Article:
- We aim to instill the value of maintaining function and independence of patients through the development of appropriate goals based upon an individual patient’s prognosis and wishes, and to utilize technology to attain these goals in a cost-effective manner. We also aim to set specific learner objectives in the above areas as well as evaluate the fellow’s competency and proficiency in achieving these objectives.
General Guidelines for Fellows
The Coffey Practice is designed to provide a longitudinal, continuity of care experience in outpatient Geriatrics. Your rotation will consist of four major components:
- In the first component of your experience, you will assume the role of a primary care physician for a panel of patients whose care you will manage throughout your two years of fellowship training. As primary care provider, you will follow your patients in the Coffey Practice, be involved in their hospitalization, setup or direct any referrals for home care services and consultants, and respond to telephone communications from the patient or primary caregiver. The primary care provider should review all diagnostic test results and consultants’ reports. An assigned preceptor will supervise your patient sessions and assist with management decisions. You are also expected to function as part of a group practice and assist in the management of the Practice’s patients as directed by the preceptor.
- The second component will be attendance at your care team's scheduled meetings. These interdisciplinary meetings will be both administrative and educational. Their primary function is to enhance teamwork of the partnerships.
- The third component of this rotation will be for you to attend and participate in the ambulatory sessions during your rotation. You are expected to present a clinical question or challenging case at specified sessions. A preceptor will be available to assist with your preparation.
- The fourth component will consist of your supervising medical students, medical residents or nurse practitioners who are rotating in the Practice as part of their learning experience.
Home Visit Longitudinal Experience
All second year fellows will have a small panel of patients within the Visiting Doctors Program. At the end of the first year, each fellow will identify 2-4two to four patients among their Coffey practice who they feel would benefit from home visits. Throughout the second year, fellows will see their home care patients once a month. This day will occur during the monthly longitudinal week and fellows will see home care patients on the morning of their assigned clinic day (Mon/Tues/Fri). All fellows will have all the services and support of the Visiting Doctors staff. In addition, the first year fellow who is rotating in any given month will serve as first back-up if the primary fellow is unavailable.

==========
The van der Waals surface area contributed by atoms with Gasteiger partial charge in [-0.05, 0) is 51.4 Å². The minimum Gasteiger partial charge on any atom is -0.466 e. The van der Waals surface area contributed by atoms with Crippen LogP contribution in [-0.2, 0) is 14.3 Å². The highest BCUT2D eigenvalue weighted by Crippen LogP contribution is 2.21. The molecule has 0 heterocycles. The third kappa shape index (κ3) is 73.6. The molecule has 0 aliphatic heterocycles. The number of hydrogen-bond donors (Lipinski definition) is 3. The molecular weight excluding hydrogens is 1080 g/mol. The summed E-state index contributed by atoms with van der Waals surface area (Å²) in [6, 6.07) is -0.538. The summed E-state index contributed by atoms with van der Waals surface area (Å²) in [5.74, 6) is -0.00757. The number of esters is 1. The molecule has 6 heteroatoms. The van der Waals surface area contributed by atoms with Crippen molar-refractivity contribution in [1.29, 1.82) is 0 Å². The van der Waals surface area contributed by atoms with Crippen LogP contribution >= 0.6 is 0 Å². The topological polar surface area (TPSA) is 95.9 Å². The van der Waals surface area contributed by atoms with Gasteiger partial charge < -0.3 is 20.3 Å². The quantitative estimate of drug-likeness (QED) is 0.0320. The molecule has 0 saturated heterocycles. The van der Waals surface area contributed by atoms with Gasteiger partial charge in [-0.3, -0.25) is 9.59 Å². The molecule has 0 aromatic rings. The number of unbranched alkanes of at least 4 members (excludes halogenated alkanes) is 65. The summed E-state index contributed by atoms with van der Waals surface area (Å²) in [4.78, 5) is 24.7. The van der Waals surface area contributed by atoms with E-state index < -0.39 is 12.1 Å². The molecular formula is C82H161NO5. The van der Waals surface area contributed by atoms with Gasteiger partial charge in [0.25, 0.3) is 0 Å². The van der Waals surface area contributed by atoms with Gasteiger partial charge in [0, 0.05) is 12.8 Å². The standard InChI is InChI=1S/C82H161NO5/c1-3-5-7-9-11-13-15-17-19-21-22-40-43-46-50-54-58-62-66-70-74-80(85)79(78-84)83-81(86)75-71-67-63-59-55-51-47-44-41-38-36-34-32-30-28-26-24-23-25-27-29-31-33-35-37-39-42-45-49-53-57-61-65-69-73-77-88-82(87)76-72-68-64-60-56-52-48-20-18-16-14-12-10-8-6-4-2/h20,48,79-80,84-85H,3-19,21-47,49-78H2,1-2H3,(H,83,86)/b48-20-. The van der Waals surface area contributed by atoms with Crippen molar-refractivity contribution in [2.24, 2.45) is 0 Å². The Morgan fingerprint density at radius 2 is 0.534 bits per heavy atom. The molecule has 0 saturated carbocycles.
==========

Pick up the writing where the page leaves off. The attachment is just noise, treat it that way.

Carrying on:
Home Care Track
Second year fellows have the opportunity to choose the Home Care Track and spend three additional months at the Mount Sinai Visiting Doctors Program. This track was created in 2005 and can be tailored to suit the needs of each fellow. Fellows choosing this track will have a panel of 15 patients and will follow them as the primary physician with back-up from Dr. Linda DeCherrie, MD. This track will benefit any fellow who wants greater experience caring for the frailest elderly population. Each fellow in the track will gain a clearer understanding of how the current medical system works to care for this marginalized population – and will benefit any fellow in whichever venue they decide to practice: Home care, outpatient, inpatient or long-term care.
Jewish Home Lifecare Longitudinal Care
Each trainee will be assigned a panel of “long stay” patients; each will be followed through the year. If the resident is discharged or dies, a substitute will be provided. One day per rotation will be designated for continuity of care for these patients. This will involve the monthly assessment, examination, evaluation and note, and order changes and scheduling if required. When indicated, the trainee will contact family or proxy and any consultant or other professional involved in the resident’s care. The trainee will arrive at the nursing home by 9:00am, unless on Palliative Care, MACE or Consults. When a trainee will miss a continuity day, he will see the patients within one week before or after the due date.
Fellowship Academic Coordinator
Brookdale Department of Geriatrics and Palliative Medicine
One Gustave L. Levy Place
New York, NY 10029-6574